Dexter, Season 8, Episode 2, ‘Every Silver Lining’
Written By Manny Coto
Directed By Michael C. Hall
Airs Sundays, 8pm on Showtime
Via an old VCR tape recorded onto a DVD, we see a concerned Harry Morgan in full uniform at an office belonging to a renowned neuropsychiatrist, sharing details that go far deeper than personal. His ten year old adopted son is continuing to show terrifyingly monstrous tendencies, fascination with death and bloodshed, and every attempt he has made to shock him out of his murderous reverie has backfired on him. The shrink in question, as you would expect, is Dr. Evelyn Vogel, who has become Harry’s one and only confidant on the subject of a crisis dominating and destroying his life, and the boy they speak of is Dexter. While Dex and Vogel watch this old video tape, we watch a show taking a hugely risky gambit in its final lap; the retcon.
To the uninitiated, ‘retcon’ is a short hand name for retroactive continuity, when the foundations or history of a story are altered or changed, normally for the sake of a quick fix in the present narrative. Sometimes though, this is used in a less contrived manner, adding depth to a plotline by granting it a larger part in the overall mythos. Whether it’s from lazy or adventurous writing, a retcon should be treated for what it is, namely a last resort, a stick of unstable dynamite. More often than not, it will simply explode in the hand of its user. Sometimes though, it works, when enough care is taken with its handling. The danger in the tactic being used here is very clear; this new character who we have never met was apparently now at the beginning of the show, and played a pivotal part in molding Dexter into the quasi-justice seeking serial killer. It could easily have insulted the intelligence of the viewers, reeked of desperation and worse of all prompted the first cries of ‘Jumping the shark!’ from the cynics in the back row.
Fortunately, it doesn’t, on any of those counts, and within an episode that takes a number of strategic risks, it proves the coup-de-grace, and is a healthy sign that the long term plan is not only a sound one, but is innovative and imaginative, willing to tear up the groundwork left behind by James Manos Jr’s creative team and so something different with the fundamentals of the characters. Like the season opener, ‘Every Silver Lining’ takes a relaxed pace and concentrates its attention on giving each of the plotlines a smooth ride, reminiscent of the show’s first installments. As such, we follow on from the events of ‘A Beautiful Day’ quite stringently, with Deb trying to hunt down the missing jewels left behind after her mark’s death while Dexter balances his dealings with Vogel with the department’s new case. Trouble on both ends; Deb has some competition in tracking down the loot, a state of affairs that push her into some radical and character altering methods, while the brain surgeon killer not only has a second victim to his name, he has also taken an interest in Vogel, prompting her to send in the dogs…by which we mean her protégé, Dex.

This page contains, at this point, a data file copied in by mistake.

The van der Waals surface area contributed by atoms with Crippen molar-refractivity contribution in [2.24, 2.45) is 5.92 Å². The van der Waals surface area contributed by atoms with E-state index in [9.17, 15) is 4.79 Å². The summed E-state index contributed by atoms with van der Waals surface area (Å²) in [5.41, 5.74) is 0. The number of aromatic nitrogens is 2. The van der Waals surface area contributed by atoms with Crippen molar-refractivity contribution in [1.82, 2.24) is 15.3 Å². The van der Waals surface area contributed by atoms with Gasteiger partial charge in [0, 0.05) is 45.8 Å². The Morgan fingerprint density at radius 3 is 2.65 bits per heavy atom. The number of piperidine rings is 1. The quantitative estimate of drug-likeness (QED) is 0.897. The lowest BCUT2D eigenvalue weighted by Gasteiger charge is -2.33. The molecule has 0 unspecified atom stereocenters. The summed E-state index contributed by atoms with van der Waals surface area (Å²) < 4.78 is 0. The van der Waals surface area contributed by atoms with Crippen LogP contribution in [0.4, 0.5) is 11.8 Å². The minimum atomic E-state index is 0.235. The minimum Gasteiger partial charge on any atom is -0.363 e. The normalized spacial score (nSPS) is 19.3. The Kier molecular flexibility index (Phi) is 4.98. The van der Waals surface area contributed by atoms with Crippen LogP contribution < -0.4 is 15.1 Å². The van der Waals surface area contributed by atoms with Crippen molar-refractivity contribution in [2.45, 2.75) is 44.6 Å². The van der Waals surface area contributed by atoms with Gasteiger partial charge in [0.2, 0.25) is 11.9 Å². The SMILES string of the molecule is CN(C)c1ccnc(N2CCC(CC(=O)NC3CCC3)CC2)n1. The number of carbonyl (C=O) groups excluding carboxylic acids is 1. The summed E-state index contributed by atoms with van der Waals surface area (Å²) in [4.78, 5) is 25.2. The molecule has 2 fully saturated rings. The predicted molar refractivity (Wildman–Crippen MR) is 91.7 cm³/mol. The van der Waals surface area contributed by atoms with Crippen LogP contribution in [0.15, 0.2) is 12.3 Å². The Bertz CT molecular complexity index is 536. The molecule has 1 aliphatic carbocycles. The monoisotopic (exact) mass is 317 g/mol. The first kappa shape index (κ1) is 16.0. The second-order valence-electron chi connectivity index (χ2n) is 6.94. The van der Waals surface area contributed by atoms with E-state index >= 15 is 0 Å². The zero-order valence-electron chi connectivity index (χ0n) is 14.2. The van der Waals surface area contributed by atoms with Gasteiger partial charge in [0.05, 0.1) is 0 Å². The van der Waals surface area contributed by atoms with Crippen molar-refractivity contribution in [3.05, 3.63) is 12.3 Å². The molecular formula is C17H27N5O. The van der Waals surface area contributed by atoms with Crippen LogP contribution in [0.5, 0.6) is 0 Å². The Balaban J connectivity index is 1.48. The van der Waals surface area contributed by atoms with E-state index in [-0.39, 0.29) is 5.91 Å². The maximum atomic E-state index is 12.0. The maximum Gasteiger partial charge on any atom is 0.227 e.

A healthy note is that both of these alterations, one within the past and one the present, don’t just work but also make complete sense from a storytelling perspective, opening up doors to rooms we never thought we would enter. Having previously just seemed burned out and unstable, Debra’s bad luck streak has continued and now her psyche seems to be leading into some dark and disturbing places as she despairs at the empty void her existence has become. Her belief that her once dearly beloved brother has caused this vortex of despair and chaos is somewhat validated by the fact that he has played a part in almost every trauma she has endured throughout the story so far, one per season roughly, and now we are beginning to see the true price of his toxicity. While her crime this week may not be too far down the scale, it is sufficiently opposed from her moral compass to draw concern and worry from fans who have already seen her turn from sassy and idealistic new girl to darkly cynical cyclone of proactive retribution and foul language. The next step is true character development, and the most horrible kind. Just like in the last episode, this change allows Jennifer Carpenter to play with the character she has defined so strongly and she is up to the challenge; once engrossing and charming, now she is dangerously hypnotic and forebodingly unpredictable.